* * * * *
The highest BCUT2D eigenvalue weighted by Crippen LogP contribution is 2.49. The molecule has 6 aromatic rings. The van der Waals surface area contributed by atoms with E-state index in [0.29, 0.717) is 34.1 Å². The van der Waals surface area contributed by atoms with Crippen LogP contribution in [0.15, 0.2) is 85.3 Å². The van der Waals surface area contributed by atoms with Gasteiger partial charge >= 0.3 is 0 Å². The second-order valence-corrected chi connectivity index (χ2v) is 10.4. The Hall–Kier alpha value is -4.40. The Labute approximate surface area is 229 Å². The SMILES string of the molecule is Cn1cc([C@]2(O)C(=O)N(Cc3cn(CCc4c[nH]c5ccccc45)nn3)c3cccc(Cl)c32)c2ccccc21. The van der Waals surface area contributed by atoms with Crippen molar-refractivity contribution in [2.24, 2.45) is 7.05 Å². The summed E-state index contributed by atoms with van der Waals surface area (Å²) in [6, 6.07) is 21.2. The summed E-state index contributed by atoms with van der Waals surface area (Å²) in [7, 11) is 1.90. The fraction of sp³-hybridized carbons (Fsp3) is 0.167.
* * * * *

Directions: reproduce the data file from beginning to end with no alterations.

The highest BCUT2D eigenvalue weighted by Crippen LogP contribution is 2.49. The molecule has 6 aromatic rings. The van der Waals surface area contributed by atoms with E-state index in [0.29, 0.717) is 34.1 Å². The van der Waals surface area contributed by atoms with Crippen LogP contribution in [0.15, 0.2) is 85.3 Å². The van der Waals surface area contributed by atoms with Gasteiger partial charge >= 0.3 is 0 Å². The second-order valence-corrected chi connectivity index (χ2v) is 10.4. The Hall–Kier alpha value is -4.40. The Labute approximate surface area is 229 Å². The SMILES string of the molecule is Cn1cc([C@]2(O)C(=O)N(Cc3cn(CCc4c[nH]c5ccccc45)nn3)c3cccc(Cl)c32)c2ccccc21. The van der Waals surface area contributed by atoms with Crippen molar-refractivity contribution in [2.24, 2.45) is 7.05 Å². The summed E-state index contributed by atoms with van der Waals surface area (Å²) in [6, 6.07) is 21.2. The summed E-state index contributed by atoms with van der Waals surface area (Å²) in [7, 11) is 1.90. The fraction of sp³-hybridized carbons (Fsp3) is 0.167.